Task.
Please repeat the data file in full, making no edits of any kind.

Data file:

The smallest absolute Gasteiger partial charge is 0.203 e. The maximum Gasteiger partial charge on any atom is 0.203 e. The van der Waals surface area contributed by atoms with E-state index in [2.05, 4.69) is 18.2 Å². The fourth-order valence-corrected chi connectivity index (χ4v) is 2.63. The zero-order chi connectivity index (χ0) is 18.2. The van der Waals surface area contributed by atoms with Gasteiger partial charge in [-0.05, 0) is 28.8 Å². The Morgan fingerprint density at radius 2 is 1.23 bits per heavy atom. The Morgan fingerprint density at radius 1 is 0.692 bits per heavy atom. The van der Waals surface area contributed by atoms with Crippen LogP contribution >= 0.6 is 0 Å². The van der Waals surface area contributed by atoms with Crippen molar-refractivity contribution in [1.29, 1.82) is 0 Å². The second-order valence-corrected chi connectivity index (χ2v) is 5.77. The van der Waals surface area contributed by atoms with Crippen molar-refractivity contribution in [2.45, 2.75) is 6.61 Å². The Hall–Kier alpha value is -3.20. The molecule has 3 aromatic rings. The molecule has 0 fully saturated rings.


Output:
The smallest absolute Gasteiger partial charge is 0.203 e. The maximum Gasteiger partial charge on any atom is 0.203 e. The van der Waals surface area contributed by atoms with E-state index in [2.05, 4.69) is 18.2 Å². The fourth-order valence-corrected chi connectivity index (χ4v) is 2.63. The zero-order chi connectivity index (χ0) is 18.2. The van der Waals surface area contributed by atoms with Gasteiger partial charge in [-0.05, 0) is 28.8 Å². The Morgan fingerprint density at radius 2 is 1.23 bits per heavy atom. The Morgan fingerprint density at radius 1 is 0.692 bits per heavy atom. The van der Waals surface area contributed by atoms with Crippen LogP contribution >= 0.6 is 0 Å². The van der Waals surface area contributed by atoms with Crippen molar-refractivity contribution in [1.29, 1.82) is 0 Å². The second-order valence-corrected chi connectivity index (χ2v) is 5.77. The van der Waals surface area contributed by atoms with Crippen molar-refractivity contribution in [2.45, 2.75) is 6.61 Å². The Hall–Kier alpha value is -3.20. The molecule has 3 aromatic rings. The molecule has 0 fully saturated rings.